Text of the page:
Republican presidential candidate Donald Trump waded into hot water last week when an interview with conservative radio host Hugh Hewitt exposed some gaps in his foreign policy knowledge. For fellow GOP candidate Carly Fiorina, that's a problem. But 2012 GOP presidential candidate and former House Speaker Newt Gingrich says voters aren't concerned with those kinds of details.
"I think it's very difficult to lead if you don't have the requisite knowledge. And I think it's perfectly acceptable that you don't know the name of every terrorist leader. I don't always either. I do think it's important to know who our enemies are," Fiorina said in an interview on CBS' "Face the Nation."
In a separate interview, Gingrich said the kinds of questions that Trump flubbed -- including one about General Qassem Soleimani, the head of the Iran Revolutionary Guard's Quds forces -- are "not presidential stuff."
"The truth is, no national leader knows anything about the head of Quds force," Gingrich said. "He's going to hire a secretary of state, he's going to hire a national security advisor, he's going to have a chairman of the joint chiefs, he's going to have a Secretary of Defense. The real question is, so what would you do about [the Quds force]?"
One thing Gingrich and Fiorina agreed on is the fact that being a political outsider is a potent force in the 2016 Republican field.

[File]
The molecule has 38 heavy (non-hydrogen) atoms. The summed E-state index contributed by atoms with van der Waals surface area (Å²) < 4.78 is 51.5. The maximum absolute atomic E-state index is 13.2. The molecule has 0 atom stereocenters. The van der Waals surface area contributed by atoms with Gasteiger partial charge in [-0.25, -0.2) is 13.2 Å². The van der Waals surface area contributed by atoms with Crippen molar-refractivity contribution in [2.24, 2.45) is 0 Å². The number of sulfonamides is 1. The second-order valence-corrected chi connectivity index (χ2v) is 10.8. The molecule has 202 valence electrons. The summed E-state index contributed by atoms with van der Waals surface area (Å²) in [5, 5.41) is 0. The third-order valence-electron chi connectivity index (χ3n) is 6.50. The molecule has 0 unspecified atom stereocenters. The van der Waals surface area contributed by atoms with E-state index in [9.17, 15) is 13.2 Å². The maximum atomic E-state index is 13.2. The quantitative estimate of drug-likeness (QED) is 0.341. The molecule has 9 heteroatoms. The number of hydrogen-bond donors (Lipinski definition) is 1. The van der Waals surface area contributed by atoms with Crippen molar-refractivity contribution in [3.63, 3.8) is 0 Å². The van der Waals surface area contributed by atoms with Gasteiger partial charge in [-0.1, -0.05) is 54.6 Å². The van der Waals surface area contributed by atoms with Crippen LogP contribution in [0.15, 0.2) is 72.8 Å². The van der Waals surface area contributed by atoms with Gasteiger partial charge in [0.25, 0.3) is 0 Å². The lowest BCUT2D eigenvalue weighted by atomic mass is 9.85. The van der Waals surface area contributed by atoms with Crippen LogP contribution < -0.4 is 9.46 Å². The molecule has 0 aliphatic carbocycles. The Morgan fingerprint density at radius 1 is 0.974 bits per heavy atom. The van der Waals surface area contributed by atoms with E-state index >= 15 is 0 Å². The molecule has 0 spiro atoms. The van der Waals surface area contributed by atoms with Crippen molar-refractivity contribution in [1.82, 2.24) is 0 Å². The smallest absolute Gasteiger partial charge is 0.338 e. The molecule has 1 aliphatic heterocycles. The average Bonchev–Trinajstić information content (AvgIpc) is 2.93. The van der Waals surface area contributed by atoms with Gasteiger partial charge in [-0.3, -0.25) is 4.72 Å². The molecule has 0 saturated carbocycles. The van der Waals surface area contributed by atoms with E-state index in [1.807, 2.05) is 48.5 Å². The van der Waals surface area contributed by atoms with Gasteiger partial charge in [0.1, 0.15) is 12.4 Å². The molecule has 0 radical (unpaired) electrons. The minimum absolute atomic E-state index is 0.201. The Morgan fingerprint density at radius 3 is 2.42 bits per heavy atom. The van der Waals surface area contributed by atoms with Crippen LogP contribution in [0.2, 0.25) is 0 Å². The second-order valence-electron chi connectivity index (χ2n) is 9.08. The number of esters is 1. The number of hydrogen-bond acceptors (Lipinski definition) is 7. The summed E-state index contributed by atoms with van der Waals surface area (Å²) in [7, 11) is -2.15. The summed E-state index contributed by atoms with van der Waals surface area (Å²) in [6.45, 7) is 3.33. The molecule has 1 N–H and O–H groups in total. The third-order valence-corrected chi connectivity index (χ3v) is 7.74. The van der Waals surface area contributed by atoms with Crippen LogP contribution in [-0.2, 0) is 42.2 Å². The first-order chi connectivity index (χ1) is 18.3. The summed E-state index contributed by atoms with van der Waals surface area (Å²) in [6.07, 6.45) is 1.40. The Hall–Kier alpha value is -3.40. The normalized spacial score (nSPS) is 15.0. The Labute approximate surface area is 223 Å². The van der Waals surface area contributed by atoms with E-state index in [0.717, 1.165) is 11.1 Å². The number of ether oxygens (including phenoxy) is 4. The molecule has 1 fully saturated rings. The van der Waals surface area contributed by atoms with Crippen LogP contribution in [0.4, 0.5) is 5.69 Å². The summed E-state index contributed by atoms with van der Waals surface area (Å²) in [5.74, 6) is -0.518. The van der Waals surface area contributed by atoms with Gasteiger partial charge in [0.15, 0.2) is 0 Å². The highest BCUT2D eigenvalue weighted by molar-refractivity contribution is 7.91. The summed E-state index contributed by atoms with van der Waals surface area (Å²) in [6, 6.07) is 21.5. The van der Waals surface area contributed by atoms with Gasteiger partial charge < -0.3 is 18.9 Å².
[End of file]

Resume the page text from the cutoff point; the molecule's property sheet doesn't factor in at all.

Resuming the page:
"I do think we've come to a place though where people realize that running for political office all your life isn't necessarily the most qualifying set of experiences either.," Fiorina said. She argued that she understands the economy, America's friends and enemies, bureaucracies, technology and leadership.
"I think those are the necessary experiences and qualifications to become president of the United States," she said.
As for the question of whether Trump is fit to be commander in chief, she said, "That's not a question for me. That's a question for the voters of this country."
Gingrich said that Trump and Fiorina and GOP candidates Ben Carson, a neurosurgeon, and Ted Cruz, the Texas senator, are having an impact on the election and "have to be seen as a team."
"They represent the, 'we're sick of all of you regular guys,'" he said. "The average American's going, 'I just want someone who's going to kick over the table, start a new game and I don't care about the details.'"
Though he's an established political hand, Gingrich said he's thought every day about how a candidate backed by the GOP establishment like former Florida Gov. Jeb Bush operates, but "I don't have a clue."
"I think that there is a desire on the part of the American people, which I largely agree with, to profoundly change the current terms of American politicians and government," he said. "The heart of the Trump model is 'I will make us a winner again. Do you want to be a winner? If you'd like to be a winner, I'll make us a winner.' And then people come up with all these policy questions and he goes ' how'd you like to win?' And Americans out there go, 'I like winning, winning sounds pretty good to me.'"
Gingrich also said Trump's current immigration plan has "lots of problems" but said the effect he has on the race or his message could change in the coming months.
"The one thing I've always found to be true with Trump is I think he learns faster than any other political figure I've known except Bill Clinton. And I think it's a big mistake to assume that the Donald Trump that you saw yesterday is the Donald Trump that you're going to see a month from now," he said.